By Lucy Komisar
Aug 9, 2019
At the Whitney‘s summer exhibit, a rich retrospective of decades of art produced in America, are some highlights that show politically aware painters reflecting the important struggles of the era, against the oppression of workers, against fascism, against racism.
It opens rather na¯vely with Florine Stettheimer‘s “Liberty” (1918-19), the earliest work in the exhibit. It was done to celebrate the end of World War I, with the Statue of Liberty apparently swathed in gold camouflage, staking out a scene of soaring warplanes and skyscrapers glorifying victorious capitalism. Ten years later the stock market crash put a different spin on that.
It was hardly “liberty” for all. Alice Neel, a committed leftist, in 1935, in the midst of the Depression, paints Pat Whalen, a longshoremen union organizer in Baltimore.
He holds a copy of “The Daily Worker,” the Communist Party paper. For Neel, he represents the fight for social justice, his fists at the ready.
Workers continued to struggle till the next war, World War II, when in the capitalist answer to unemployment, the state simply drafted them.
One of the draftees was Henry Koerner, a Jewish escapee from Nazi Austria. In the U.S. military, he was sent to Europe where he sketched the Nuremberg trials.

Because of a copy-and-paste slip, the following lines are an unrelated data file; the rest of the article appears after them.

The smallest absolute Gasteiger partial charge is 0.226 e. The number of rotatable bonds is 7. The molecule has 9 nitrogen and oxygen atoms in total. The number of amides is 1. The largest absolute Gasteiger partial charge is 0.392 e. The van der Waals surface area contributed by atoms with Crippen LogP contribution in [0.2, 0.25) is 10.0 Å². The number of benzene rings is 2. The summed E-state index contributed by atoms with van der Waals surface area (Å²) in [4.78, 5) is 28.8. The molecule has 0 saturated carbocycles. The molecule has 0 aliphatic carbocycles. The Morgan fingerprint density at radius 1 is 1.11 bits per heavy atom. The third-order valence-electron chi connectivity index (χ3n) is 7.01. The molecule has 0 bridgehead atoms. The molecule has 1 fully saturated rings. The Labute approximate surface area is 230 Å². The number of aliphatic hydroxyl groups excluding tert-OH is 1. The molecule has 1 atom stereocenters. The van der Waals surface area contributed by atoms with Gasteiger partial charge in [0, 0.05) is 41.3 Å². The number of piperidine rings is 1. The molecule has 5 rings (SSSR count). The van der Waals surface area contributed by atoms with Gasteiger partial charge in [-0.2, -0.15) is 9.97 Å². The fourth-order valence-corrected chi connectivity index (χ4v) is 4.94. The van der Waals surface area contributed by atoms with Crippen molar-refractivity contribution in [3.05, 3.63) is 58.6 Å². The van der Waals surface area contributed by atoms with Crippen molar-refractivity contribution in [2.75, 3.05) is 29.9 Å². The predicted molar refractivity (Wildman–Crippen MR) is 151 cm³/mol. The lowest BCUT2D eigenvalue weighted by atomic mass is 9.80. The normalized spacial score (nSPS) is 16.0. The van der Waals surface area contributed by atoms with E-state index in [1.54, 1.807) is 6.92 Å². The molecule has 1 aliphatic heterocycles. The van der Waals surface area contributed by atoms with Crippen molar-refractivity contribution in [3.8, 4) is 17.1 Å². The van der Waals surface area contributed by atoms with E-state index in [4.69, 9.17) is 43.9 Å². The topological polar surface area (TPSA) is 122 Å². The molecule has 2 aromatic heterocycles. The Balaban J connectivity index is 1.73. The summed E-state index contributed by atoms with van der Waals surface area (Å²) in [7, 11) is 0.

When he returned to Vienna in 1946, he learned his parents had died in concentration camps. “Mirror of Life” (1946) shows night and day, biblical events and the present, a chaotic reality. The man leaning out of the window is the artist. Hear Koerner’s son speak on the audio guide at #764
Jacob Lawrence spent his first year of service in the World War II fight against fascism in a racially-segregated U.S. military unit in St. Augustine, Florida.
But a commander, who appreciated art, helped him move to an integrated regiment as an artist, and he documented the war in Italy, England, Egypt and India. In 1946 he won a Guggenheim Fellowship to paint the War Series 1946-47.
Here are two of the 14 paintings: “Going Home” and “Reported Missing” (1947). Hear about the series on the audio guide at #770
Norman Lewis, an abstract expressionist, made “American Totem” in 1960 at the cusp of the 1960s civil rights movement.
The hooded Klansman is made of forms that appear to be apparitions, skulls and masks, the terror is abstract but also real.
“The Whitney Collection: Selections from 1900 to 1965.” The Whitney Museum, 99 Gansevoort Street, NYC, between Washington and West Streets. (212) 570-3600. 10:30am to 6pm, Fri and Sat till 10pm. Pay what you wish Fri 7 to 10pm. Open daily July and Aug. Closed Tuesdays Sept-June. Mobile guide.
Photos by Lucy Komisar.